By AMY GAREIS

News-Herald Staff Writer

JEWETT – Leaders are setting the record straight about efforts to clean up the community, saying citations were given for problematic properties.

The village recently received a $2,000 Litter Cleanup Grant through the Ohio Department of Natural Resources and has encouraged recycling and improvements during Spring Clean-up Days program. It runs through May 31 and includes tire removal, trash pickup, recycling and a countywide appliance and electronics collection sponsored by the Carroll-Columbiana-Harrison Joint Solid Waste District.

The program will involve curbside pickup all day on May 4, while dumpsters also have been placed at the community park. Bulky residential waste and mixed recyclables, such as plastic containers, aluminum and tin cans, newspapers, magazines, office paper, junk mail and crushed cardboard boxes will be accepted. However, hazardous materials, liquids, paint, batteries, rock and concrete, dead animals, vehicle parts, household electronics and furniture will not be taken.

A tire cleanup was held at the park on April 23 and the appliance and electronics collection on April 24 at the county garage, where tires were picked up at no charge at the participating village and township locations. Local groups also were policing the Conotton Creek Trail area for litter, as well as sidewalks, schools and church properties as part of the ongoing event.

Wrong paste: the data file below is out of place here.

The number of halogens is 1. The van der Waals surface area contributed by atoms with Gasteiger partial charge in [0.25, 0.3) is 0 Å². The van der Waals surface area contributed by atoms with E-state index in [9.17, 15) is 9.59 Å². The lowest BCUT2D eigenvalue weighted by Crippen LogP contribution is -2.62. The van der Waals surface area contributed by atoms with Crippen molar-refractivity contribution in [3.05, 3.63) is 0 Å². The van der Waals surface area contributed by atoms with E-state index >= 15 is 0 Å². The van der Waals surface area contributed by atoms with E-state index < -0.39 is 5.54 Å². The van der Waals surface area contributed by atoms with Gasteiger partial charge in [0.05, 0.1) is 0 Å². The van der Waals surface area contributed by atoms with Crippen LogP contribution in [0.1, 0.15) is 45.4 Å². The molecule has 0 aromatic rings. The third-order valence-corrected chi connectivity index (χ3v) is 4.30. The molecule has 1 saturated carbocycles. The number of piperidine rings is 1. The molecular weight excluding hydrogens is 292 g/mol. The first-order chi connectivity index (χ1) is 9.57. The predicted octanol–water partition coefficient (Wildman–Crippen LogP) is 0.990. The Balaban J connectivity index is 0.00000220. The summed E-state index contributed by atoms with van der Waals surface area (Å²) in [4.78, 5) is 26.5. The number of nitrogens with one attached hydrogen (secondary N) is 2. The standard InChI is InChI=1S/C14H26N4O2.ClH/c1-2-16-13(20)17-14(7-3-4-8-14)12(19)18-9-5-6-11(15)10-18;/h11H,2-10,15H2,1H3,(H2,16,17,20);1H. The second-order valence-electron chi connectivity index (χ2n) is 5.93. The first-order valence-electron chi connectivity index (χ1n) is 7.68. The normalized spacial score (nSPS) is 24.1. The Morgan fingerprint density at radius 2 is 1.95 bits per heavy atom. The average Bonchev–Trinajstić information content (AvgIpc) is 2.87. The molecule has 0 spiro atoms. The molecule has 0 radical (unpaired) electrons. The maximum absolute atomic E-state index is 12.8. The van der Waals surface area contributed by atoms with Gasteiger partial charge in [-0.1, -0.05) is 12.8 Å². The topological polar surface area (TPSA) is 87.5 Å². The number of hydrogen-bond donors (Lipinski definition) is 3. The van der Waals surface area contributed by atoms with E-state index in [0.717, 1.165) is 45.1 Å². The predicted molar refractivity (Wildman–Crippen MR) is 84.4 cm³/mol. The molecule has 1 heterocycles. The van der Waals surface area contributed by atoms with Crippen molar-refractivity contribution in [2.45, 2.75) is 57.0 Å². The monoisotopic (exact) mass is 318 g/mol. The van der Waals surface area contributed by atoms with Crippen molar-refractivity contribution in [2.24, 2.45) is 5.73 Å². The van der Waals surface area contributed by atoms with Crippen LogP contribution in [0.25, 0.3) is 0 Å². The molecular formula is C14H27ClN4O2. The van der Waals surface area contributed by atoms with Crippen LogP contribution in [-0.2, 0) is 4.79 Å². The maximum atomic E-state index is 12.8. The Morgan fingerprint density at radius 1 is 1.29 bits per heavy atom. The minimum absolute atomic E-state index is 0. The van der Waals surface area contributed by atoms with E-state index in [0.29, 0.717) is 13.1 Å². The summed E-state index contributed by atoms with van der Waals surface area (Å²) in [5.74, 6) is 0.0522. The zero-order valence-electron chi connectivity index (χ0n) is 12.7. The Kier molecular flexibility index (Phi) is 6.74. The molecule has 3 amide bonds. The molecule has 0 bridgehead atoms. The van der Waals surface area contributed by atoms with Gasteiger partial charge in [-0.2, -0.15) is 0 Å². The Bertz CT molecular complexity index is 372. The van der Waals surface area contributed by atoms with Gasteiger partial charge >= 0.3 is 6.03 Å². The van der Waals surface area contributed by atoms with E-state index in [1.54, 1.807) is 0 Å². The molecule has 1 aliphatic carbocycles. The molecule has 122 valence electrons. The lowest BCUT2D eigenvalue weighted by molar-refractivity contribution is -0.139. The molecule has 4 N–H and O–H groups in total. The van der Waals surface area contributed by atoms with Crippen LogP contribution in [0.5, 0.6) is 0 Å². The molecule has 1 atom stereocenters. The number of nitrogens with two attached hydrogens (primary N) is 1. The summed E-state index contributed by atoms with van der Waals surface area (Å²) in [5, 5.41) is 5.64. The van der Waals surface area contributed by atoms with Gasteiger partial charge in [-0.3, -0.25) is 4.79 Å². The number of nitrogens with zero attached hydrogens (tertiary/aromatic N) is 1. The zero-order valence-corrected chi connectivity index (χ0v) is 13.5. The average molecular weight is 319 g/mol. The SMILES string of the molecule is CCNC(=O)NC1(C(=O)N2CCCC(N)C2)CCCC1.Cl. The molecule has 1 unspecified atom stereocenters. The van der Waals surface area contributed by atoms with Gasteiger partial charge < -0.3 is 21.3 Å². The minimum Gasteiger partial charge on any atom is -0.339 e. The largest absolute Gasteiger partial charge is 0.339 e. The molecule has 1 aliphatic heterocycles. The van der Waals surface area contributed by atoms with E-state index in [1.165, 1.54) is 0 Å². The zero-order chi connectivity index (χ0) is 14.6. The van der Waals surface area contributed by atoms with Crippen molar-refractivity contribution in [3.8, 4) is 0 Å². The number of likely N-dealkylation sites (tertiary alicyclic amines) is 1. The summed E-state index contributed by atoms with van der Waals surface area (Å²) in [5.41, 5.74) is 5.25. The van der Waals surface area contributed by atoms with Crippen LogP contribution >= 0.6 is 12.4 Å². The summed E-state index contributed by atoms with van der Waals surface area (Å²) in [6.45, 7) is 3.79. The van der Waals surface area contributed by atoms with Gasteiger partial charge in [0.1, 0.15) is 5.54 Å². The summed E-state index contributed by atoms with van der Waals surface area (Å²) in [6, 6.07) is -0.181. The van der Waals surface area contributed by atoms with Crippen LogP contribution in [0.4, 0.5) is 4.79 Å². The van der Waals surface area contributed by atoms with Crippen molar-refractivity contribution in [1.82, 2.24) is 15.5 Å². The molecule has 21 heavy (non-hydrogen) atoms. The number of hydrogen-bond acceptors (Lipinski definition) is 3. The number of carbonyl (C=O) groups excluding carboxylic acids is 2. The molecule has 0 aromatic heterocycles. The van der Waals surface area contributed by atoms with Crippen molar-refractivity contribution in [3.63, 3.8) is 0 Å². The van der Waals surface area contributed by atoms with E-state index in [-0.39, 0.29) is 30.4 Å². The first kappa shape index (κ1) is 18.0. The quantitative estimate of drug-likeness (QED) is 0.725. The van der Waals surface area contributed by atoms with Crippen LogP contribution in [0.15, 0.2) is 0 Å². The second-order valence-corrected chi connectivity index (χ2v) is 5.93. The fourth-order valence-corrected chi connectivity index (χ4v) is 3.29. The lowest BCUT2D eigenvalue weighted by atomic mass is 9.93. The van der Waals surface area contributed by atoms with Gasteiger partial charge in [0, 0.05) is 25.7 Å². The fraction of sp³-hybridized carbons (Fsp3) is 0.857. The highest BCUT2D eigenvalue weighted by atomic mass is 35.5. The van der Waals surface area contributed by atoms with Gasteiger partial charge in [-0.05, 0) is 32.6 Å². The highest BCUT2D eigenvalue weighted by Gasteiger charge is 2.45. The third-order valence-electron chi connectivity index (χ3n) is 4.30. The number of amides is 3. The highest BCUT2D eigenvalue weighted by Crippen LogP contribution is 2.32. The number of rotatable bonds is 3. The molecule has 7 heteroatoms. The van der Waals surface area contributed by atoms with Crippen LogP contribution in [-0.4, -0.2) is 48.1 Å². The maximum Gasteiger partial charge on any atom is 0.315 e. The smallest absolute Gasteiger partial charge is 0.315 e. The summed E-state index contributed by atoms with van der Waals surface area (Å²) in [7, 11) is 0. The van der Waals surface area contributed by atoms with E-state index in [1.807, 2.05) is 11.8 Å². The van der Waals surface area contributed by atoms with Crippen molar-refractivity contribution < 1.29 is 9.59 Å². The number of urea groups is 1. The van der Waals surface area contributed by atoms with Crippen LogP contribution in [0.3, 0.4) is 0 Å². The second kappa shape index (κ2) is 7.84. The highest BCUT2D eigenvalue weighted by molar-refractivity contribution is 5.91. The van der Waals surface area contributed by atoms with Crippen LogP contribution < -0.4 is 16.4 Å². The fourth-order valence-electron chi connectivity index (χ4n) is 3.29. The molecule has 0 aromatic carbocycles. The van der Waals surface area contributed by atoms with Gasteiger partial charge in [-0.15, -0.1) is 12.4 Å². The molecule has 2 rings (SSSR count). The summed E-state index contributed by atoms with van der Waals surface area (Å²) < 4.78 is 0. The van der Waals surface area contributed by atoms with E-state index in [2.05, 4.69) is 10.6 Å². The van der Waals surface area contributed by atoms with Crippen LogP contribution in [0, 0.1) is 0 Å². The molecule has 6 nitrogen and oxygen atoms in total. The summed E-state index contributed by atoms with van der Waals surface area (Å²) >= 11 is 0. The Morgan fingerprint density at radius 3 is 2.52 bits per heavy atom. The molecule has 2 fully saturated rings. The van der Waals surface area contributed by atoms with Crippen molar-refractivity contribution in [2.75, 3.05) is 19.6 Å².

Mayor Dwight Busby said while the endeavor touts community pride, officials have also been taking an active stance against seriously unkempt properties. Informational letters were sent to residents at the beginning of the month that also detailed ordinances for grass, junk vehicle and litter violations. Busby added that Jewett has seen its fair share of unkempt lots and had pictures of the most serious sites that were filled with tires, trash, debris, abandoned vehicles, fallen gutters and, in some cases, vermin.

“I’ve had at least 15 complaints about seeing rats and council gets [complaints] and the police department gets some,” Busby noted. “It’s not like we’re harassing people. Sooner or later the whole town will look like this because everyone will move out.”

“Some residents take pride in their property and make it look good. Right beside them [are messes] and they have to put with this. If someone is in some hardship and went to a church, there would be enough people to help them. It’s discouraging that a lot of people who keep their property up are talking about moving.“

Anyone with questions may contact the village office at 740-946-1471.